Sunday, July 01, 2012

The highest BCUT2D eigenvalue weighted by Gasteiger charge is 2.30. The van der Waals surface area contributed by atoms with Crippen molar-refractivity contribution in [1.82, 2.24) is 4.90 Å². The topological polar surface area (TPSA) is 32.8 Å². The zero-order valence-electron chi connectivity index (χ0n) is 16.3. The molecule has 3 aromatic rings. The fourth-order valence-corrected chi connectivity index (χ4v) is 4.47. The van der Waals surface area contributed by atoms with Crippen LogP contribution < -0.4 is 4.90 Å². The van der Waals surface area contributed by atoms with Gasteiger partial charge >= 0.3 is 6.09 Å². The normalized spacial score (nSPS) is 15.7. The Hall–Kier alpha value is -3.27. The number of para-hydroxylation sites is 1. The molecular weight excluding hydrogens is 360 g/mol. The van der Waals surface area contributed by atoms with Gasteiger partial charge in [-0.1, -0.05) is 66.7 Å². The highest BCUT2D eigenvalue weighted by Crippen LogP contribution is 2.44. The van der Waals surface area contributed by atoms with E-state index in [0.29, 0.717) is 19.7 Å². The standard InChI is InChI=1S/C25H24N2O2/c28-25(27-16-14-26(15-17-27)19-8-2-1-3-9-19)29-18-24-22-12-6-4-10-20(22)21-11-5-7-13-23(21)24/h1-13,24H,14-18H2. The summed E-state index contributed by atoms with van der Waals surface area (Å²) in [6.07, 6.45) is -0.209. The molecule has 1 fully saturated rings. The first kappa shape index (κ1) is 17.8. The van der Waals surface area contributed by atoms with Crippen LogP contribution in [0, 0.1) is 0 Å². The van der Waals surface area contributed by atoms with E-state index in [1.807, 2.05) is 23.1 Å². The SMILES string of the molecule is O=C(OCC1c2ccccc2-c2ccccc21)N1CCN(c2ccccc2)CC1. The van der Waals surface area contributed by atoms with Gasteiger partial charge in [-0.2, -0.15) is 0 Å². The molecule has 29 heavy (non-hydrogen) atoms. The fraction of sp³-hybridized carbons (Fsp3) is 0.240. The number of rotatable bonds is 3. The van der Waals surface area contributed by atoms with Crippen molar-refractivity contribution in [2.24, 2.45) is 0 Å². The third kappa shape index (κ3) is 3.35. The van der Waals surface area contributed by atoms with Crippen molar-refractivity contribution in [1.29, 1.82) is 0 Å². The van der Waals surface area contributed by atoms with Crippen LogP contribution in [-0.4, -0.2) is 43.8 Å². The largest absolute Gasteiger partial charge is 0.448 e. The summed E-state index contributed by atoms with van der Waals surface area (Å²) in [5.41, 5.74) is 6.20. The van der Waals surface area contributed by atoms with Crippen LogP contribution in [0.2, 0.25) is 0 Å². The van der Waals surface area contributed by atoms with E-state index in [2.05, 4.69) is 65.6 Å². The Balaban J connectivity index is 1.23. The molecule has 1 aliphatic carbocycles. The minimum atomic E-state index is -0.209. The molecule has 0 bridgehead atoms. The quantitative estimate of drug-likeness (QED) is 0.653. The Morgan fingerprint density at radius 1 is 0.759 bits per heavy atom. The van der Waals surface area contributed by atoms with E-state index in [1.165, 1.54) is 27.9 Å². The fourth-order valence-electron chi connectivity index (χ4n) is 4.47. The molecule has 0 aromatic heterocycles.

I unpacked a portrait of myself today. It's a painting by an American artist named Phoinix. He created the work for the Dreaming Hazel Dooney group exhibition in Victoria, last year. I've hung it on the wall of my office.I don't know Phoinix well. We've never met, never spoke spoken in person. We've only connected online, and even then, not often or in great depth. And yet, in this portrait, he has unquestionably located a hidden me, and re-interpreted it within the context of a simple tattoo of I have on the inside of my left arm. It's a text, written in Latin: the translation reads, In front is a precipice, behind are wolves. She flies on her own wings.Looking at Phoinix's portrait makes my skin itch. It's like catching a glimpse of my reflection unexpectedly. It reveals more about who I am than I'm comfortable with. As Phoinix sees it, I've painted myself into existence. It's a bold thing to assert about someone you don't know well – that they've completely invented themselves. The pack of wolves of my imagination have become, in his, a lone wolf with my face, a metaphor for an outsider. In the central figure, the eye colours are exact. So are their shapes, right down to one being slightly more open than the other. The bones of my face are accurate in ways that I at once like and dislike. The halo recalls those used in old religious icons and my own early paintings. Phoinix titled the work, Icon. Having painted me as someone – something – brashly self-created, he suggests that all icons are self-made (even if part of the deal is to behave as though it's a recognition bestowed by others). I relish the immodesty of hanging this painting in my office. I stare at it often, curiously studying how a stranger sees me. Inevitably, the parts that make me want to look away are the same that make me want to look again and again. They are the parts that reveal something about me despite myself. Joan Didion once wrote, "We tell ourselves stories in order to live". Our stories are fabrications about ourselves, based on who we want to be, rather than who we are. Phoinix's portrait is an antidote to these. Created without any direct contact with me, no sitting, no conversation, it is an external view, uninflected by the stories I tell myself and others. It is a picture of the self that I haven't been able to dress up or conceal. I realise, all of a sudden, that a portrait is an opportunity to be confronted by the reality of oneself. In viewing it, the reality can be studied and over time, accepted. Which is to say, some truth can enter the fiction we tell of ourselves.